|A Nat Geo cover with gesso drying.|
I start by finding an image of interest. It doesn't have to be pertinent to the writing that may ensue ~ especially if pages are being made long ahead of time. Then that page is cut down to a size that will fit my journal.
Some images are light enough to simply write over; then the words become a part of the scene. Others require a bit of toning down. Gesso is a fine base for blotting out enough of the photo for writing. This can be done in two ways 1) blocking out areas to be written in on in flat white or 2) applying gesso to the entire image, but sparingly. (It's as if reducing the opacity of the photo in Photoshop from 100% to 50% ~ just enough to see the image, but still transparent enough to show whatever is put in the foreground clearly.) In my sample, I've opted to gesso both sides with the second application.
Now, personally don't like the feel of gesso under my hand while writing with the archival, permanent Micron pen. I add a layer of (my favorite substance) Mod Podge over the entire surface after the gesso is bone dry (a hair dryer is a nifty tool at this juncture). In between applying gesso and Mod Podge, sketches or small collages could be added for more visual interest on the page. Before writing, the page needs to be, again, bone dry.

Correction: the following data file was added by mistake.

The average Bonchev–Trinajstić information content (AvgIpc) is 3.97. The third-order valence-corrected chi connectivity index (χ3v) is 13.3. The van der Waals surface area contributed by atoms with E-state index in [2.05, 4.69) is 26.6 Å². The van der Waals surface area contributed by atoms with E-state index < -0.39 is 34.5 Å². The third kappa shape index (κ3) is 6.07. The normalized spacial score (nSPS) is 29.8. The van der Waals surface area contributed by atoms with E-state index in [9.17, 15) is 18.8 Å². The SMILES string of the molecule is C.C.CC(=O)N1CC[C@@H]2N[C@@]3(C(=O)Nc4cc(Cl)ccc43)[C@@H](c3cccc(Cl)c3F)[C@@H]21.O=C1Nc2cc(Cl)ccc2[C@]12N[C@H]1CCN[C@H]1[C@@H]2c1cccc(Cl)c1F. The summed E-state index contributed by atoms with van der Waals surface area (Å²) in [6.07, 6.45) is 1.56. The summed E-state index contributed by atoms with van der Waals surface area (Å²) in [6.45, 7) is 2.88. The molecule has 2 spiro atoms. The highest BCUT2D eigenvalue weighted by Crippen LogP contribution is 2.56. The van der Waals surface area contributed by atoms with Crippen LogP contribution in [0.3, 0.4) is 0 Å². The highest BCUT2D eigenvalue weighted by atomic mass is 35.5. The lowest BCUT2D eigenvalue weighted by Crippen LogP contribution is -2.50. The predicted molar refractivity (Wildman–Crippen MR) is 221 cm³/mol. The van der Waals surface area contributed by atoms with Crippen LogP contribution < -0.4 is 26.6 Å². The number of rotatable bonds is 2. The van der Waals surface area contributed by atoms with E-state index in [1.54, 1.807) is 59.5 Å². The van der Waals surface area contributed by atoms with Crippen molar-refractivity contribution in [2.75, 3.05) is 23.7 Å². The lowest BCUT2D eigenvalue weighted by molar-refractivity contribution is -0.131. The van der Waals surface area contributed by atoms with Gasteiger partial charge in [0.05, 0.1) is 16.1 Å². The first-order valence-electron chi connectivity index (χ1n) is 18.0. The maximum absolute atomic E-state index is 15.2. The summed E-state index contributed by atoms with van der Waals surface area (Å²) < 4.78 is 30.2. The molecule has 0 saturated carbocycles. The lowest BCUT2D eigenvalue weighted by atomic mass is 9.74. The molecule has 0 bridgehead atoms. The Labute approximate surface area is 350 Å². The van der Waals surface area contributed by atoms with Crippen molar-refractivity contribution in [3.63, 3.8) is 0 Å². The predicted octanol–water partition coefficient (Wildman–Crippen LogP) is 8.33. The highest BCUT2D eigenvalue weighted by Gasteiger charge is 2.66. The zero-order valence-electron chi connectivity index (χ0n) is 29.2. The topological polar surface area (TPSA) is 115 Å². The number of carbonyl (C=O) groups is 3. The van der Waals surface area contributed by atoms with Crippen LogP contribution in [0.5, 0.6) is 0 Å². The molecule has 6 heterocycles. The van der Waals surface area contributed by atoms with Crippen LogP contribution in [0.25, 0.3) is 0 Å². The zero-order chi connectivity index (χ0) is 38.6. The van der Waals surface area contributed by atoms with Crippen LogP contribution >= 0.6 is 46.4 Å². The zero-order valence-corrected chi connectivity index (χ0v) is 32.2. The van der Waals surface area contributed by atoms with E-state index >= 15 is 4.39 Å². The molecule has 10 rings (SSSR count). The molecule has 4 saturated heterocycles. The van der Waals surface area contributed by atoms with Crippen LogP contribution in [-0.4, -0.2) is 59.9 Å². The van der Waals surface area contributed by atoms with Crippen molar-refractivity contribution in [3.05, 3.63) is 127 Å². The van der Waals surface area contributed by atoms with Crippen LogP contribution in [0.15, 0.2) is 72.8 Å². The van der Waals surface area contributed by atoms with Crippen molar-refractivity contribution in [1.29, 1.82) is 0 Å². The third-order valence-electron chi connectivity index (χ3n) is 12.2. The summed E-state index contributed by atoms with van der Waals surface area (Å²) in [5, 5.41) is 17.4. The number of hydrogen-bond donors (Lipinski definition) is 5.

I find making journal pages a good activity for those fallow times in creativity. Make pages randomly. Make them tactile and sturdy. Make some with just the gesso to leave room for other kinds of creativity before adding the Mod Podge and writing. Set them aside for when something needs to be written from your soul. They'll be waiting with smiling faces to receive your words.
|The back side of that cover with gesso,|
pencil shavings and Mod Podge.
|A nifty page waiting for whatever is on my mind.|